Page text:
Title: Glory, Passion, and Principle: The Story of Eight Remarkable Women at the Core of the American Revolution
Author: Melissa Lukeman Bohrer
Hardcover: 288 pages
Publisher: Atria; 1St Edition edition (April 29, 2003)
Amazon Review: 3.2/5 stars
I picked this book up while on vacation in Boston. There are two things I can be counted on to purchase on every vacation: a Christmas ornament and a book. I read it along with several others, because there is nothing I love more than to read a book while on vacation. Being allowed to dedicate hours upon hours to devouring page after page of whichever volume happens to come under my nose is a blissful treat I am not often afforded.
But, having read this back in July, I’m finding my powers of inspiration a little lax in how to describe the book to you. So instead, I will transcribe the words on the inside jacket cover, because they do such an excellent job of explaining the contents, I’m sure I could do no better. Then I’ll share my thoughts.
Much has been written of the brave deeds, acts of heroism, and intellectual prowess of the men who drafted the Declaration of Independence over two hundred years ago, yet almost no attention has been paid to the extraordinary women of that time—women who helped found our nation with courage, sacrifice, and intellect equal to any of the famed politicians of 1776.
Glory, Passion, and Principle tells the story of eight incredible women, each deprived of formal education, world travel, or equal status, and yet all managed to flourish against incredible odds. Whether advising such men as John Adams, Thomas Jefferson, or Benjamin Franklin on political theory; publishing poems and plays that would rouse a nation to independent furor; helping negotiate treaties; acting as spies; or fighting alongside men in the military—these women broke the limiting definition imposed upon them, much as America was doing for itself, and helped form and found the country that is America today.
Each chapter features a different woman. Abigail Adams, political confidante and wife of John Adams, used her intellect to influence her husband’s position in the Continental Congress, and earned the distinction of being the only person to put Thomas Jefferson in his place.
Nancy Ward, the brave and diplomatic leader of the Cherokee tribe, matured from a young widow to bold warrior, risking her life and those of her people when she warned the Patriots of imminent attack by Native American tribes. She became a strong voice when the Treaty of Hopewell was signed in 1785.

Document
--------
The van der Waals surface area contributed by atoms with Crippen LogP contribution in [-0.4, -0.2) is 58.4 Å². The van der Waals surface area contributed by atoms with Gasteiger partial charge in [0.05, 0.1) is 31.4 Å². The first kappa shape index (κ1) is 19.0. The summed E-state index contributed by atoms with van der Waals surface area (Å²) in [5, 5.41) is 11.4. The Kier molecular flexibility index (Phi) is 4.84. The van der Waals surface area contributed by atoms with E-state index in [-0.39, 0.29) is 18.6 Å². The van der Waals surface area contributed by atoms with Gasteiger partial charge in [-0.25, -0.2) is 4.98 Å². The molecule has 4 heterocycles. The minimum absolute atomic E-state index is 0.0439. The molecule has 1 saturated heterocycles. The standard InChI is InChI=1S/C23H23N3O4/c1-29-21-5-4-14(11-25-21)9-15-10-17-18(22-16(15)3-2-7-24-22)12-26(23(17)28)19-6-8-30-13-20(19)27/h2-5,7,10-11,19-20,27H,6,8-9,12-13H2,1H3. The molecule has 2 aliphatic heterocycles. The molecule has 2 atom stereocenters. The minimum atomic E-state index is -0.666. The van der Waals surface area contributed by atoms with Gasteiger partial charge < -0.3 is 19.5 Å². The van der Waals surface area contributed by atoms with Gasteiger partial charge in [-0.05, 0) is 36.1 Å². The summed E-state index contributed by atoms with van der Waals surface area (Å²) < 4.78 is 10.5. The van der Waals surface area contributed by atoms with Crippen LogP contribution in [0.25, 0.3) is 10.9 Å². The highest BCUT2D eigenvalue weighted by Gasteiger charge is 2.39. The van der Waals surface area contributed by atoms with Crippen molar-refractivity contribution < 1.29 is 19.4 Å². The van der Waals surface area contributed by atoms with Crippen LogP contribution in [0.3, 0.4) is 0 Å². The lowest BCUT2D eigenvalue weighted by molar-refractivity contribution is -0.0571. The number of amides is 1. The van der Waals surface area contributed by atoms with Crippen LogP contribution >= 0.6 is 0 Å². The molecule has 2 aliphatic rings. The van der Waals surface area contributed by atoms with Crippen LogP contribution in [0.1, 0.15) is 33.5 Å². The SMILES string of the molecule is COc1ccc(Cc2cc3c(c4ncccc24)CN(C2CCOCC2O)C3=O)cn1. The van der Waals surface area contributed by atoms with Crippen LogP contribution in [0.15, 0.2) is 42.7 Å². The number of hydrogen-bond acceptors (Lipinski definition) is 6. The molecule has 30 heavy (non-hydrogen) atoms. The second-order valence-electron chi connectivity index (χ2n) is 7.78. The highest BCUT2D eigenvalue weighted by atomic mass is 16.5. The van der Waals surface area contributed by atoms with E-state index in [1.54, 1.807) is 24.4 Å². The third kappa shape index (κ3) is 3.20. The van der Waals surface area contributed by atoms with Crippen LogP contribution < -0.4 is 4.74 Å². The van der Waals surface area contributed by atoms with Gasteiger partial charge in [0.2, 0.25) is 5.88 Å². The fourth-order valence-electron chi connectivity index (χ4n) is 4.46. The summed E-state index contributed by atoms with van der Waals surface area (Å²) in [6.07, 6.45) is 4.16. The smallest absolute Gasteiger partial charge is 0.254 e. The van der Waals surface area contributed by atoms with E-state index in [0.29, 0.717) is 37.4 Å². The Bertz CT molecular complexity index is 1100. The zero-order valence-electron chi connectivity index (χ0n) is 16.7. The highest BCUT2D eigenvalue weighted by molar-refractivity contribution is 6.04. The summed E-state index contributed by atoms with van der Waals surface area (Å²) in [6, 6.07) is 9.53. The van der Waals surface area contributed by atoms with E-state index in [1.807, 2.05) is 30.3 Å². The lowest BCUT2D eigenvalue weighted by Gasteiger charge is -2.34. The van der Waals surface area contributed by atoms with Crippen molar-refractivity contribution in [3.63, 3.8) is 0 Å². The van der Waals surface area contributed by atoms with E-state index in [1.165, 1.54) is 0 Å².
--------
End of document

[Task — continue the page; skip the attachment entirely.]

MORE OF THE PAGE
Yet another bright light was Sybil Ludington, a sixteen-year-old who took it upon herself top alert her town’s militia that the British were coming, and survived a ride twice as long as Paul Revere’s. And where Revere got caught, Ludington did not. Alongside Ludington, Adams, and Ward, the five other chapters chronicle the lives of Deborah Sampson, Lydia Darragh, Mercy Otis Warren, Phillis Wheatley, and Molly Pitcher.
Filled with unimaginable heartbreak, personal sacrifice, and cunning survival skills, Glory, Passion and Principle is an inspiring testament to the women who undoubtedly made a considerable dent in our great nation’s history.
I absolutely loved this book! If you are a history buff, this book is a must read. If you are a lover of stories—especially true ones—that highlight strong female characters who overcome insurmountable odds, then you simply can not pass this by. Reading the accounts of these women who achieved greatness in a time when women were expected to have babies, take care of the home, and be ladylike was truly inspirational. And it isn’t sugar coated. One of my favorite chapters is on the mythical Molly Pitcher. No woman by that name ever existed, but there are multiple accounts of women who fit the description and Molly’s legend status can be attributed to a number of women and their amazing deeds. Even more compelling, these women came from the meanest of beginnings. They were crude, crass and about as far from the romanticized version of Molly Pitcher as you can get, but I still loved them.
And if you’re thinking of writing historical fiction, this is definitely fodder for the inspiration mill. I’m already percolating stories I’d like to write about these ladies. In short, I personally think every American teenage girl should read this book. It is educational, yet a fun read, with the chapters being broken up into sections that are non-fiction writing with facts and details presented in an unemotional way, accompanied by portions that are written as a story would be, making the conveyment of information more enjoyable. Just go get the book, okay. And share it with your daughter or a friend!
My Review: 4/5 stars
Here’s another book listed alongside GPP on Amazon that might be a good companion read: